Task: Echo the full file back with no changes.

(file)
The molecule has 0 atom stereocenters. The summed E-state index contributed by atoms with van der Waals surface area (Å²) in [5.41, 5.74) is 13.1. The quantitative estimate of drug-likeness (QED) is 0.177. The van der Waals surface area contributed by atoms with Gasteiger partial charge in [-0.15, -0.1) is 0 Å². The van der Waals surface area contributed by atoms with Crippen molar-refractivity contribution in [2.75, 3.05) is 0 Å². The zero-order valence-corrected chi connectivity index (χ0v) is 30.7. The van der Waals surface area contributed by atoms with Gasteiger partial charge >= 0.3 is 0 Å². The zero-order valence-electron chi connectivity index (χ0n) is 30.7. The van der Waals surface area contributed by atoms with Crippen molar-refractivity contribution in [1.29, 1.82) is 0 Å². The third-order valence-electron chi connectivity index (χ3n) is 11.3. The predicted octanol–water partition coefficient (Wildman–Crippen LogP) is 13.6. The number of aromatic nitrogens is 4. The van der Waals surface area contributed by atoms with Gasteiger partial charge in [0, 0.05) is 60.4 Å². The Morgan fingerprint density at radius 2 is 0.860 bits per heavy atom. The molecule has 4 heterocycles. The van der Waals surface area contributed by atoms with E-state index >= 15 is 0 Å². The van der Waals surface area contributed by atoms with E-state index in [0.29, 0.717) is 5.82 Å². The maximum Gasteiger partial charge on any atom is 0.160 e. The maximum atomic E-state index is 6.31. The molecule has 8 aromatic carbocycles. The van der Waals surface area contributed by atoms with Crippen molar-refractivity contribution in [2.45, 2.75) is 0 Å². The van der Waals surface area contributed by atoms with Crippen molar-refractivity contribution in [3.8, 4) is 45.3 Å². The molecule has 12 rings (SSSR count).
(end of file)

The molecule has 0 atom stereocenters. The summed E-state index contributed by atoms with van der Waals surface area (Å²) in [5.41, 5.74) is 13.1. The quantitative estimate of drug-likeness (QED) is 0.177. The van der Waals surface area contributed by atoms with Gasteiger partial charge in [-0.15, -0.1) is 0 Å². The van der Waals surface area contributed by atoms with Crippen molar-refractivity contribution in [2.75, 3.05) is 0 Å². The zero-order valence-corrected chi connectivity index (χ0v) is 30.7. The van der Waals surface area contributed by atoms with Gasteiger partial charge >= 0.3 is 0 Å². The zero-order valence-electron chi connectivity index (χ0n) is 30.7. The van der Waals surface area contributed by atoms with Crippen molar-refractivity contribution in [1.29, 1.82) is 0 Å². The third-order valence-electron chi connectivity index (χ3n) is 11.3. The predicted octanol–water partition coefficient (Wildman–Crippen LogP) is 13.6. The number of aromatic nitrogens is 4. The van der Waals surface area contributed by atoms with Gasteiger partial charge in [0, 0.05) is 60.4 Å². The Morgan fingerprint density at radius 2 is 0.860 bits per heavy atom. The molecule has 4 heterocycles. The van der Waals surface area contributed by atoms with E-state index >= 15 is 0 Å². The van der Waals surface area contributed by atoms with E-state index in [0.29, 0.717) is 5.82 Å². The maximum Gasteiger partial charge on any atom is 0.160 e. The maximum atomic E-state index is 6.31. The molecule has 8 aromatic carbocycles. The van der Waals surface area contributed by atoms with Crippen molar-refractivity contribution in [2.45, 2.75) is 0 Å². The van der Waals surface area contributed by atoms with Crippen molar-refractivity contribution in [3.8, 4) is 45.3 Å². The molecule has 12 rings (SSSR count).